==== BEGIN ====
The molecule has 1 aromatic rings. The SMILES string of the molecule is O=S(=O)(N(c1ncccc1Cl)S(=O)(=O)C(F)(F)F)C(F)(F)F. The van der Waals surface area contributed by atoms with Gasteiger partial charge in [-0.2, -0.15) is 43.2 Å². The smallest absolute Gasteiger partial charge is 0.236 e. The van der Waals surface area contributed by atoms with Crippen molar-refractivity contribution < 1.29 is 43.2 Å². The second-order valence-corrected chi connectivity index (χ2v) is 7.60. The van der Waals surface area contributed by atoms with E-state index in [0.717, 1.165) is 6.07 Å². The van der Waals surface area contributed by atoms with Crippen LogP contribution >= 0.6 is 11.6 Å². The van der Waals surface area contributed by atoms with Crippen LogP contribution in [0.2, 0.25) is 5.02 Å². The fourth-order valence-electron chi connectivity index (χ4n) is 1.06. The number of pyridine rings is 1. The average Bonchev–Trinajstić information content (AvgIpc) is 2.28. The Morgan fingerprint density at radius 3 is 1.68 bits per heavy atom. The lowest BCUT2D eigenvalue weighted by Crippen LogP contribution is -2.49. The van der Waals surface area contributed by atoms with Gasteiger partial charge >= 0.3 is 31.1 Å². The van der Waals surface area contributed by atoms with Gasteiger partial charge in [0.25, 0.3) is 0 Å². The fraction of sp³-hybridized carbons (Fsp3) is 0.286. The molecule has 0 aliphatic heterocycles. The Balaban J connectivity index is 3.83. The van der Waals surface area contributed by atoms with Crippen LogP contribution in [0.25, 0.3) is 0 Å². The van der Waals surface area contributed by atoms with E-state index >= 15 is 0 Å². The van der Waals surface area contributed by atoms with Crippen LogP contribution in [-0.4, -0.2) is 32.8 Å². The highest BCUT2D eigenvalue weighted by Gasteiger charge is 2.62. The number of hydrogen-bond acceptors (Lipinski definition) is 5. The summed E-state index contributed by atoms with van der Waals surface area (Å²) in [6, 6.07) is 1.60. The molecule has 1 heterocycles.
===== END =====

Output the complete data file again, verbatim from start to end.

The molecule has 1 aromatic rings. The SMILES string of the molecule is O=S(=O)(N(c1ncccc1Cl)S(=O)(=O)C(F)(F)F)C(F)(F)F. The van der Waals surface area contributed by atoms with Gasteiger partial charge in [-0.2, -0.15) is 43.2 Å². The smallest absolute Gasteiger partial charge is 0.236 e. The van der Waals surface area contributed by atoms with Crippen molar-refractivity contribution < 1.29 is 43.2 Å². The second-order valence-corrected chi connectivity index (χ2v) is 7.60. The van der Waals surface area contributed by atoms with E-state index in [0.717, 1.165) is 6.07 Å². The van der Waals surface area contributed by atoms with Crippen LogP contribution >= 0.6 is 11.6 Å². The van der Waals surface area contributed by atoms with Crippen LogP contribution in [0.2, 0.25) is 5.02 Å². The fourth-order valence-electron chi connectivity index (χ4n) is 1.06. The number of pyridine rings is 1. The average Bonchev–Trinajstić information content (AvgIpc) is 2.28. The Morgan fingerprint density at radius 3 is 1.68 bits per heavy atom. The lowest BCUT2D eigenvalue weighted by Crippen LogP contribution is -2.49. The van der Waals surface area contributed by atoms with Gasteiger partial charge >= 0.3 is 31.1 Å². The van der Waals surface area contributed by atoms with Gasteiger partial charge in [0.25, 0.3) is 0 Å². The fraction of sp³-hybridized carbons (Fsp3) is 0.286. The molecule has 0 aliphatic heterocycles. The Balaban J connectivity index is 3.83. The van der Waals surface area contributed by atoms with Crippen LogP contribution in [0.25, 0.3) is 0 Å². The van der Waals surface area contributed by atoms with E-state index >= 15 is 0 Å². The van der Waals surface area contributed by atoms with Crippen LogP contribution in [-0.4, -0.2) is 32.8 Å². The highest BCUT2D eigenvalue weighted by Gasteiger charge is 2.62. The number of hydrogen-bond acceptors (Lipinski definition) is 5. The summed E-state index contributed by atoms with van der Waals surface area (Å²) in [6, 6.07) is 1.60. The molecule has 1 heterocycles.